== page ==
This one goes all the way back to Year 2 at Vandy: Franklin needed a DB coach. George Barlow’s name popped up on his screen. Barlow had spent most of the 2011 season as interim head coach at New Mexico, after Mike Locksley was fired. Franklin, who had previously coached with Locksley at Maryland, made the call and Barlow ended up in Nashville.


More and more, Franklin is concerned about how his new assistant coach will play on the recruiting trail.

Want to make serious inroads into the Florida high school ranks? Hire Ja’Juan Seider, a native of Belle Glade, a Jake Glaither award-winner for Florida A&M as a quarterback, a former coach at three Florida high schools, and a former assistant at the University of Florida.

Want to impress current players, recruits and their parents that your next wide receiver coach really knows all about catching the football in the big-time — especially because you’re on your fourth WR coach in as many years? Hire Taylor Stubblefield, who was a consensus All-American wide receiver at Purdue, whose 325 career receptions were at one time an NCAA record and whose 3,629 receiving yards are still a Big Ten mark. (His predecessor at PSU had 15 career receptions as a college WR.)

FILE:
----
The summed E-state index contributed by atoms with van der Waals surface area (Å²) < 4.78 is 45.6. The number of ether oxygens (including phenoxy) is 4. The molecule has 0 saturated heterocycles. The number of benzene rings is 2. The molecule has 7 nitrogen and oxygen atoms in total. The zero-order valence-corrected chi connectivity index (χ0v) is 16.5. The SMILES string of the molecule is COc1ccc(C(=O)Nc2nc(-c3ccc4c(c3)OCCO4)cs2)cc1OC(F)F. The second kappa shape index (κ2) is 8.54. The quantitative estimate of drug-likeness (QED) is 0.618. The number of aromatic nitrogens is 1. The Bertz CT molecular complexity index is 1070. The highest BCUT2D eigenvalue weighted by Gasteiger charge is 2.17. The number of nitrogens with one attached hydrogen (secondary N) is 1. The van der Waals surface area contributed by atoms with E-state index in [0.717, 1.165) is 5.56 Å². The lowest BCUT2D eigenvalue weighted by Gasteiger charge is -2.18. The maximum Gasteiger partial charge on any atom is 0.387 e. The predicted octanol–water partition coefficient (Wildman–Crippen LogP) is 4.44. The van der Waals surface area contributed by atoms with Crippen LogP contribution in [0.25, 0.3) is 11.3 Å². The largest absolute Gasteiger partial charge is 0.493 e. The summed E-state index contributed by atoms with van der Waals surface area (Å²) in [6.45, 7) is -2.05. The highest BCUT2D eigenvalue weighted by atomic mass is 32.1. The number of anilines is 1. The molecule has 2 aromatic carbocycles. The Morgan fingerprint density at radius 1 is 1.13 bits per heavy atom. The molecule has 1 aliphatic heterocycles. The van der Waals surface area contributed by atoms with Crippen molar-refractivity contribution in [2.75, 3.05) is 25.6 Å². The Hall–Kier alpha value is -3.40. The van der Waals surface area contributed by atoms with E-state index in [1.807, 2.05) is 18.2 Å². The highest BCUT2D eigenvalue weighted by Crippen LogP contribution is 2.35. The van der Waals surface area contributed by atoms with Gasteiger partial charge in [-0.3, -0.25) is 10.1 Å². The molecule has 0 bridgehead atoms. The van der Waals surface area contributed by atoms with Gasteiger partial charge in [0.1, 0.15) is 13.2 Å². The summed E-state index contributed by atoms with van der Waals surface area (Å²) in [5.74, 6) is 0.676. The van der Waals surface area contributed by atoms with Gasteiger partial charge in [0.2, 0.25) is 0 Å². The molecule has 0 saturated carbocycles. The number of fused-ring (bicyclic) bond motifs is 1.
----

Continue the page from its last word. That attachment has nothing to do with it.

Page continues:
Want an O-line coach with chops, given that your last two guys there — while great teachers — played their college ball at Hamilton and Chicago (both of which, while they are terrific musicals, as colleges do not pump out pro linemen)? Hire Trautweina captain on Florida’s two-time national championship squad and who is Tim Tebow’s guy, in addition to spending time in the NFL as a player.